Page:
Fed up with stalled negotiations in Springfield over mass transit funding, members of the CTA’s rail union plan to stage a one-day “job action” that would begin midnight Sunday, union officials said Thursday.
Union members hope that by not reporting to work for one day, effectively shutting down the CTA system, leaders in the General Assembly will finally get serious about reaching an agreement on funding for the CTA, Metra and Pace, Tillery said.
“We’re not trying to do anything to hurt the public. But at the same time, we’re trying to emphasize that we have serious issues that need to be addressed and so far, we do not have the support that we need from the state legislature.” said Calvin Tillery, first vice president of Amalgamated Transit Union Local 308, which represent the CTA's rail operators.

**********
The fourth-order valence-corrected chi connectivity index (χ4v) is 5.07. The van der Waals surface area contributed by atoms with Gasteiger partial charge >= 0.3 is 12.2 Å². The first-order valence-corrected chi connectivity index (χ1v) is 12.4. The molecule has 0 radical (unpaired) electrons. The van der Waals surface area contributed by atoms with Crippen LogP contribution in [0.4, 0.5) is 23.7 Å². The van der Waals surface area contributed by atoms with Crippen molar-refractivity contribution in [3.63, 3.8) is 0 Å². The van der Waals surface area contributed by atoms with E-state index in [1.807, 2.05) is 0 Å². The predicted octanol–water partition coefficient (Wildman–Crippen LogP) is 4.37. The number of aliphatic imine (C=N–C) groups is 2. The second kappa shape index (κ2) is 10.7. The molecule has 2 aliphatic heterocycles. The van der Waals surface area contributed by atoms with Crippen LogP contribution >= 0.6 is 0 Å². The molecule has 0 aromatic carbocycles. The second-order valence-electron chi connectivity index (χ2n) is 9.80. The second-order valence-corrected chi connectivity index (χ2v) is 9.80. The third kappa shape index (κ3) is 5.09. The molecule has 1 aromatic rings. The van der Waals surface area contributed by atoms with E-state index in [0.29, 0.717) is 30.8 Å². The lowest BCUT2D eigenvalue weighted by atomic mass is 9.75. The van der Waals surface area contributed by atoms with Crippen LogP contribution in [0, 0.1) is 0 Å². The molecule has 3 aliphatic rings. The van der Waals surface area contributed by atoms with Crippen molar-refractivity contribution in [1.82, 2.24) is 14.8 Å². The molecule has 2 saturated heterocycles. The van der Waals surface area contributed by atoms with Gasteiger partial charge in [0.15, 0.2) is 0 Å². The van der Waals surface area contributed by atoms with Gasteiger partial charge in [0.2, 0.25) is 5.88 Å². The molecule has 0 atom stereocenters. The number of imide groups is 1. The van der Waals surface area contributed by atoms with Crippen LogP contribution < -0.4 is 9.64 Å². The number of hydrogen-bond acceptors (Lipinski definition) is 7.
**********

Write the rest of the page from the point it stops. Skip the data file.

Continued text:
The unions have already threatened to walk away from cost-saving concessions on employee pensions and health care if the CTA’s transit funding needs are not met by the end of the year, and the CTA is forced to raise fares, lay of 2,400 employees and cut 81 bus routes beginning Jan. 20.
So far, the General Assembly has been unable to pass a funding bill solely for mass transit because many legislators want it tied to a capital plan for roads, schools and other infrastructure. But top legislative leaders can’t agree on where the capital funds should come from, although the latest proposals being considered involve expanding casino gambling in Illinois.
CTA President Ron Huberman has expressed sympathy for the unions’ plight, but he says that a work stoppage of any kind would be illegal and would “not be tolerated.” Union officials insist that the job action is not a strike.